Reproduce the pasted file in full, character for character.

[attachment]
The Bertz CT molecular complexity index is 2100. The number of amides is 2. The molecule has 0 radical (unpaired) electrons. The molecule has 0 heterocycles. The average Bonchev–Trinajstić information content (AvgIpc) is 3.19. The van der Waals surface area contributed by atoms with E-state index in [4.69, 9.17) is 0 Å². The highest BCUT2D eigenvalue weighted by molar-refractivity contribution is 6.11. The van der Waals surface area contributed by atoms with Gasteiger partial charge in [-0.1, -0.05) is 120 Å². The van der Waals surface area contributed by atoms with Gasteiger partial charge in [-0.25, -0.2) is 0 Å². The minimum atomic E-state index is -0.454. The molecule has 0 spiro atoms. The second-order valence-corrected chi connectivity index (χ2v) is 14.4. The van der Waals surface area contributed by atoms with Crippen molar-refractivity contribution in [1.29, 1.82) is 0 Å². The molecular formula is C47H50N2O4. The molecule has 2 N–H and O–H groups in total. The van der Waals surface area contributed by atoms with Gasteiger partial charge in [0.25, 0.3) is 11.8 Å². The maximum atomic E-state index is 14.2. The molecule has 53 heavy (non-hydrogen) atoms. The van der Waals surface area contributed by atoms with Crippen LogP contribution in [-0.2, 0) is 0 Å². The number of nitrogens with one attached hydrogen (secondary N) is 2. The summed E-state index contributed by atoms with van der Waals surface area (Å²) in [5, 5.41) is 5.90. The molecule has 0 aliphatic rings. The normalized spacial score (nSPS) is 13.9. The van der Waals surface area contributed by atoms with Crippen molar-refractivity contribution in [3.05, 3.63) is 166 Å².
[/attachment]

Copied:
The Bertz CT molecular complexity index is 2100. The number of amides is 2. The molecule has 0 radical (unpaired) electrons. The molecule has 0 heterocycles. The average Bonchev–Trinajstić information content (AvgIpc) is 3.19. The van der Waals surface area contributed by atoms with E-state index in [4.69, 9.17) is 0 Å². The highest BCUT2D eigenvalue weighted by molar-refractivity contribution is 6.11. The van der Waals surface area contributed by atoms with Gasteiger partial charge in [-0.1, -0.05) is 120 Å². The van der Waals surface area contributed by atoms with Gasteiger partial charge in [-0.25, -0.2) is 0 Å². The minimum atomic E-state index is -0.454. The molecule has 0 spiro atoms. The second-order valence-corrected chi connectivity index (χ2v) is 14.4. The van der Waals surface area contributed by atoms with Crippen molar-refractivity contribution in [1.29, 1.82) is 0 Å². The molecular formula is C47H50N2O4. The molecule has 2 N–H and O–H groups in total. The van der Waals surface area contributed by atoms with Gasteiger partial charge in [0.25, 0.3) is 11.8 Å². The maximum atomic E-state index is 14.2. The molecule has 53 heavy (non-hydrogen) atoms. The van der Waals surface area contributed by atoms with Crippen LogP contribution in [-0.2, 0) is 0 Å². The number of nitrogens with one attached hydrogen (secondary N) is 2. The summed E-state index contributed by atoms with van der Waals surface area (Å²) in [5, 5.41) is 5.90. The molecule has 0 aliphatic rings. The normalized spacial score (nSPS) is 13.9. The van der Waals surface area contributed by atoms with Crippen molar-refractivity contribution in [3.05, 3.63) is 166 Å².